Thanksgiving cooking needs safe approach

Thanksgiving cooking needs safe approach
There is a time for inquisitive children in the kitchen, but too many dangers exist in a busy Thanksgiving kitchen for them to be unattended. (Getty Images)

The Macy’s Parade and NFL games top the list of traditions on Thanksgiving Day, which itself tops the list as the most dangerous day of the year for home fires involving cooking equipment.

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The National Fire Protection Association says the kitchen is often the busiest place in the house while making food preparations for Thanksgiving and is a natural attraction for children who want to be involved. The group recommends the following to keep you and your family safe, and help remove Thanksgiving Day from the top of the “most dangerous day” list.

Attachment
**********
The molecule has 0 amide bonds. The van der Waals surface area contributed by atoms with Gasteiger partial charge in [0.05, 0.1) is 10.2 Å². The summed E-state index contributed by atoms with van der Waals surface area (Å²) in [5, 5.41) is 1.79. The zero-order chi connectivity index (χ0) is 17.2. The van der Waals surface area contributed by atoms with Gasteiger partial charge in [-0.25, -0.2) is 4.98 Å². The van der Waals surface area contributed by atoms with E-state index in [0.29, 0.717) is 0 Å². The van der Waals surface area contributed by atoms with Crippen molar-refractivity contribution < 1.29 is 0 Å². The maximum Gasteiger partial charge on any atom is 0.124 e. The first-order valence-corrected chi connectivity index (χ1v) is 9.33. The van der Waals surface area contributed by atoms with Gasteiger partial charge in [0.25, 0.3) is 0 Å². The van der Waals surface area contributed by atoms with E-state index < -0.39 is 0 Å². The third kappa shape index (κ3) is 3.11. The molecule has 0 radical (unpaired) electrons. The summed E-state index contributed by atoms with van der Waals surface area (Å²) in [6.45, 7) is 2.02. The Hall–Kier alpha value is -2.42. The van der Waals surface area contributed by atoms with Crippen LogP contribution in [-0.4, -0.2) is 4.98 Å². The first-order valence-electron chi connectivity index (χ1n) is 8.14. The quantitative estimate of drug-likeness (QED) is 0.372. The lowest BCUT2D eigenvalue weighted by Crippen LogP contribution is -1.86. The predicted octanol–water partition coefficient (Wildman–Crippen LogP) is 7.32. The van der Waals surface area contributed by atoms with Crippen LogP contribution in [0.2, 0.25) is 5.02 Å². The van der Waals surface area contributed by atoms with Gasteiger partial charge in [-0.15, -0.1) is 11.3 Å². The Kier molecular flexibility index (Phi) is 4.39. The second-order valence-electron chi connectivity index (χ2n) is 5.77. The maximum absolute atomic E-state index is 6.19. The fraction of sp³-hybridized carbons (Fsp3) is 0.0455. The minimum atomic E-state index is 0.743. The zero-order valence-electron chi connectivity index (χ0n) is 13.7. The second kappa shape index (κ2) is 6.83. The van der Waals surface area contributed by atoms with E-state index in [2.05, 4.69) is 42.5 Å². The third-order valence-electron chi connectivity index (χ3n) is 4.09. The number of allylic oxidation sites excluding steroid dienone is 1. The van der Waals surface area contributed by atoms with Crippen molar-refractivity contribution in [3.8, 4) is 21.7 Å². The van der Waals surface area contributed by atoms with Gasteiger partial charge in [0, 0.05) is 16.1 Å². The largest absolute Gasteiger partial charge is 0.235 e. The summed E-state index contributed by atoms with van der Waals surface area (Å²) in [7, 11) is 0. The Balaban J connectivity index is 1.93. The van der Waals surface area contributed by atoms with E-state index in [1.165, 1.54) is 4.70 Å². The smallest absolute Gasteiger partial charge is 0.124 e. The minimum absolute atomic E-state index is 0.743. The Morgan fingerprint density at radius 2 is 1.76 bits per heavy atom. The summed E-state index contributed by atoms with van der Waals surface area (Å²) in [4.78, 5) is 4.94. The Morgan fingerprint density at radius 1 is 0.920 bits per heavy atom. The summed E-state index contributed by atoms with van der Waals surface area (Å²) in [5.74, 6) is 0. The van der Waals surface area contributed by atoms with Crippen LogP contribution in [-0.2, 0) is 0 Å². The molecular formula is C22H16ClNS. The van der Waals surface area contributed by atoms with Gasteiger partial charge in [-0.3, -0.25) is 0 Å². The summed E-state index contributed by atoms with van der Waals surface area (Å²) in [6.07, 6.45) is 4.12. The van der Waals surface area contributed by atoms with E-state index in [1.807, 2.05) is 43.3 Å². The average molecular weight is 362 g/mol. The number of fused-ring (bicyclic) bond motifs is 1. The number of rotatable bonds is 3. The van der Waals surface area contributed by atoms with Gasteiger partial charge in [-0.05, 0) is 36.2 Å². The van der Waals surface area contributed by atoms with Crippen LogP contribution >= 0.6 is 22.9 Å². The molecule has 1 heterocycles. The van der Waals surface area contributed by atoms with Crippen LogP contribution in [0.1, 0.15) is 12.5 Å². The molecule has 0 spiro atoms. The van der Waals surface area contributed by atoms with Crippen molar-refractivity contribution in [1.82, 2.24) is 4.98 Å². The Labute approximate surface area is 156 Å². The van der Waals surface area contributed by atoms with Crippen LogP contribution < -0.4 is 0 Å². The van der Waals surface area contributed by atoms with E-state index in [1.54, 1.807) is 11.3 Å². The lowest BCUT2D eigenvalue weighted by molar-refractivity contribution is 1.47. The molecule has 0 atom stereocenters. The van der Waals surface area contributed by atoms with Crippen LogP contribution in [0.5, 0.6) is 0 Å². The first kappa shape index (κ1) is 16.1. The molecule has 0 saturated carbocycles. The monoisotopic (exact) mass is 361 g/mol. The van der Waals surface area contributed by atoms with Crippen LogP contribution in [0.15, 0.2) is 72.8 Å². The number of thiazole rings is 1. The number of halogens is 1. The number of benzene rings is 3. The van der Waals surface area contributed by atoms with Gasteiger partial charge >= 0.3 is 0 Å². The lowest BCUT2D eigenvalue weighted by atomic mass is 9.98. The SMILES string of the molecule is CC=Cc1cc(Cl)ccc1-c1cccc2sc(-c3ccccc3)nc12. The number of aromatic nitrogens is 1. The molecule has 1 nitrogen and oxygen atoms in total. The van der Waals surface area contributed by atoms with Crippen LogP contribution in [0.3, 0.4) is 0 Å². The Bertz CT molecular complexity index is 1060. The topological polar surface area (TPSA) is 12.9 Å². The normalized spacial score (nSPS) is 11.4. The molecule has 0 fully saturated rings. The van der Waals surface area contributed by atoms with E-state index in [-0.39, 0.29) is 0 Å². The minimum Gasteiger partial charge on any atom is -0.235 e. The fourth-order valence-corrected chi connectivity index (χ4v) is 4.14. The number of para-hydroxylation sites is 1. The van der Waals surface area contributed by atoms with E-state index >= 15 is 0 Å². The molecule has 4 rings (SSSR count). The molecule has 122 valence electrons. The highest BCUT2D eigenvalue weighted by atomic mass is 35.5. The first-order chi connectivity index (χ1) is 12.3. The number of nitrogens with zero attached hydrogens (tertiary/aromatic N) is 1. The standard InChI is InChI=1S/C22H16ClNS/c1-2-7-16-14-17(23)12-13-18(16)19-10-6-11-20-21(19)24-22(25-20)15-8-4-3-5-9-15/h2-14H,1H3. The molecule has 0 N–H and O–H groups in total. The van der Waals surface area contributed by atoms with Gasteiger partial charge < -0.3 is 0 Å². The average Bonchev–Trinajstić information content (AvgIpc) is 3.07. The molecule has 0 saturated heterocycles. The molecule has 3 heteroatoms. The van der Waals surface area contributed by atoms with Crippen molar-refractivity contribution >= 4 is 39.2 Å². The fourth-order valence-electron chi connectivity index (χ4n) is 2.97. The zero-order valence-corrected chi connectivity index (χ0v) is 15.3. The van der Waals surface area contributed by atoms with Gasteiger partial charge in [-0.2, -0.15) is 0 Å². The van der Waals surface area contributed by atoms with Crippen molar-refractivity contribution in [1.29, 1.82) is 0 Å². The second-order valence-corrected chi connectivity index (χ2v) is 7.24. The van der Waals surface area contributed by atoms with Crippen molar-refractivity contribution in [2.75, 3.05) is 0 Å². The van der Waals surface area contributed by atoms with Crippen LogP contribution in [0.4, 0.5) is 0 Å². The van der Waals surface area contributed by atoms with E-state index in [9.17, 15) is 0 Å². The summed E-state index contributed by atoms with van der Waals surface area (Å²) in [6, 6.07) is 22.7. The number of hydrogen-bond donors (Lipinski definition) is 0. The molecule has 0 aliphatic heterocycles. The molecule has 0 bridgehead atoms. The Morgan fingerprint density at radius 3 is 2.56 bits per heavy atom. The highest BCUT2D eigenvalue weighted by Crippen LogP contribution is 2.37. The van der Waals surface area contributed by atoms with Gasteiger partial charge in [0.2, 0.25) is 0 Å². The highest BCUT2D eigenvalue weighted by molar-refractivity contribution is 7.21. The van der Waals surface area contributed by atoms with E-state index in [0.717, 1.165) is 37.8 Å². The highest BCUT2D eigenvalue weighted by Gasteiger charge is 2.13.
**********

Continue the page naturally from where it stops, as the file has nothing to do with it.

• Stay in the kitchen when cooking on the stovetop so you can keep an eye on the food.
  • Stay in the home when cooking turkey and check on it frequently.
  • Keep children away from the stove. The stove will be hot and kids should stay 3 feet away.
  • Make sure smoke alarms are working by pushing the test button.
  • Make sure kids stay away from hot food and liquids. Steam or splash from vegetables, gravy or coffee can cause serious burns.
  • Keep the floor clear to avoid tripping over kids, toys, pocketbooks or bags.
  • Keep knives out of the reach of children.
  • Be sure electric cords from an electric knife, coffee maker, plate warmer or mixer are not dangling off the counter within easy reach of a child.
  • Keep matches and utility lighters up high in a locked cabinet out of the reach of children.

 

More information is at nfpa.org/Public-Education/Fire-causes-and-risks/Seasonal-fire-causes/Thanksgiving.

You can download NFPA tip sheets for Thanksgiving Safety and Cooking Safety by clicking on the links.

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